Hamilton Harbour Fish and Wildlife Restoration Project
Wednesday December 28 2011
As Site Coordinator the next post will be a year in review at Elements Photoblog.
I wish everyone a great New Year with the Optimism we need to keeps Nature reviving.
Many new images of people, places and a few older images.
All the best
In 1997 the operation of a carp barrier/fishway began at the Cootes Paradise marsh, blocking the passage of carp into the marsh during spawning season but allowing the migration of all other spawning fish. As a result, aquatic vegetation has made a dramatic recovery throughout Cootes Paradise and the harbour. Fisheries monitoring has indicated a positive change in the composition of the fish community, including an increase in numbers of top predators and in species diversity. Recently, over 200 spawning pike were counted at the Cootes Paradise fishway. Prior to restoration, only 19 pike were recorded at the fishway. Similarly, waterfowl numbers in Cootes Paradise have increased dramatically due to the increased distribution and abundance of aquatic plants. Birds have been staying longer in the marsh and gaining strength for their migratory flight south.
The Grindstone Creek pike spawning marsh has been a 20-year restoration effort. The Grindstone Trail, connecting Cherry Hill Gate to Sunfish Pond is open to the public and provides educational interpretation and protects the flood plain by directing the large number of visitors to the boardwalk. Tours are open to groups and can be arranged by contacting Royal Botanical Gardens.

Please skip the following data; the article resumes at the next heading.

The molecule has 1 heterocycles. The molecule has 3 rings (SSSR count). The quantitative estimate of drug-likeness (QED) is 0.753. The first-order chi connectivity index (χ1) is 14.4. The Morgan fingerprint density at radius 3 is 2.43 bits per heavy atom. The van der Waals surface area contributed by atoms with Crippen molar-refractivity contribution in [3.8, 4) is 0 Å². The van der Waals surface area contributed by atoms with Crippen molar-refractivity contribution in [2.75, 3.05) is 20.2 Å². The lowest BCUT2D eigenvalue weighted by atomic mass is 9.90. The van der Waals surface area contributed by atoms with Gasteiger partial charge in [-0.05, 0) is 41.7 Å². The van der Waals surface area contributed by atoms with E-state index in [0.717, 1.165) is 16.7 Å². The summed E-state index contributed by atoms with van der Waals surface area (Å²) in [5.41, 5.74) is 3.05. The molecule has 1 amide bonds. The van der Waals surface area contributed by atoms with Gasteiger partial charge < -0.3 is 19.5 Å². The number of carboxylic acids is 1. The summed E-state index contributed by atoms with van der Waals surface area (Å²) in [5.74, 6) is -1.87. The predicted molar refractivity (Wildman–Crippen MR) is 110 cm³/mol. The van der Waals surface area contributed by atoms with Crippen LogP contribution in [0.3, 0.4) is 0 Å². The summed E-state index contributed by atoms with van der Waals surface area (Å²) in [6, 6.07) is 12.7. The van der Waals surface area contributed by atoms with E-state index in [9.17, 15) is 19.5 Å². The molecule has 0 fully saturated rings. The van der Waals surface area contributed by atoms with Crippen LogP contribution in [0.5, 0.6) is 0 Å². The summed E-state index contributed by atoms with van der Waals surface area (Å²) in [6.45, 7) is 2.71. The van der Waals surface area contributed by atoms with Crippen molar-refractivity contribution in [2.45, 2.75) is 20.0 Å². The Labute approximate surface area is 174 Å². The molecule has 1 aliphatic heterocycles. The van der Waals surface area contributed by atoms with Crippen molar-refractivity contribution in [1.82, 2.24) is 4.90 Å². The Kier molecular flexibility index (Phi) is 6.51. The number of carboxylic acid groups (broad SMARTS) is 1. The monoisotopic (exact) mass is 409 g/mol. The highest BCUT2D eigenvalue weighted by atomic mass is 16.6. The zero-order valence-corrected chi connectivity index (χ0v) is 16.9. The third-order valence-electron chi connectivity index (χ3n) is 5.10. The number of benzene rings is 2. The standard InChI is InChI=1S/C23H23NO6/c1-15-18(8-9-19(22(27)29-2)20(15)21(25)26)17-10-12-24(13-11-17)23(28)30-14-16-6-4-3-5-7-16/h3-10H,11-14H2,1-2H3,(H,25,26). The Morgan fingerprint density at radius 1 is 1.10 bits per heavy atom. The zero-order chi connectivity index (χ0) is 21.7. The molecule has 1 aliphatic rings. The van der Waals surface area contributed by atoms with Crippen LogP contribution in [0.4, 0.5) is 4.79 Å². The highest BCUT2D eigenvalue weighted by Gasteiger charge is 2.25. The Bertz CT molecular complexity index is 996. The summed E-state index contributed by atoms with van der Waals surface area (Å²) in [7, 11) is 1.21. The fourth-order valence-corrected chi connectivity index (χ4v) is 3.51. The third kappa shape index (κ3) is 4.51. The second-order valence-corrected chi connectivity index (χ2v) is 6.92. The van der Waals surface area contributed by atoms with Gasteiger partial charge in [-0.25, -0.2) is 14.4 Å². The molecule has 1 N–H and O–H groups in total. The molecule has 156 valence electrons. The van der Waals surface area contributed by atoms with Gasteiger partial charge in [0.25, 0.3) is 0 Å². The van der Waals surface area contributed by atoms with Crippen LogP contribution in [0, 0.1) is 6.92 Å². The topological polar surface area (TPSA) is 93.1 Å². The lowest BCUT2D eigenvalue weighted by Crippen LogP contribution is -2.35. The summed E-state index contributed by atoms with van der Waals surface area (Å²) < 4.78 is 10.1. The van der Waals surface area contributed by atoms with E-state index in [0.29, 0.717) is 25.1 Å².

To date, habitat restoration efforts and improvements to public access have laid a strong foundation for continuing enhancement. Research and monitoring provide essential feedback for the design and construction of the next phases of habitat and public access projects.
Scientists with Fisheries and Oceans Canada, the Canadian Wildlife Service, McMaster and Brock Universities and the Royal Botanical Gardens are co-ordinating monitoring and research to advance fish and wildlife habitat restoration throughout the Great Lakes. The Fish and Wildlife Habitat Restoration Project in Hamilton Harbour and Cootes Paradise proposes to create 372 ha of fish habitat, 299 ha of wildlife habitat, 16 km of shore habitat for fish and wildlife and 9 km of trails. Substantial progress has already been made:
Shoreline rehabilitation and a new trail at Chedoke Creek
Development of a carp barrier/fishway, aquatic plant nursery and breeding and nursery ponds for amphibians and reptiles in the Cootes Paradise marsh
Pike spawning habitat, rehabilitated flood plain habitat and a new boardwalk at Grindstone Creek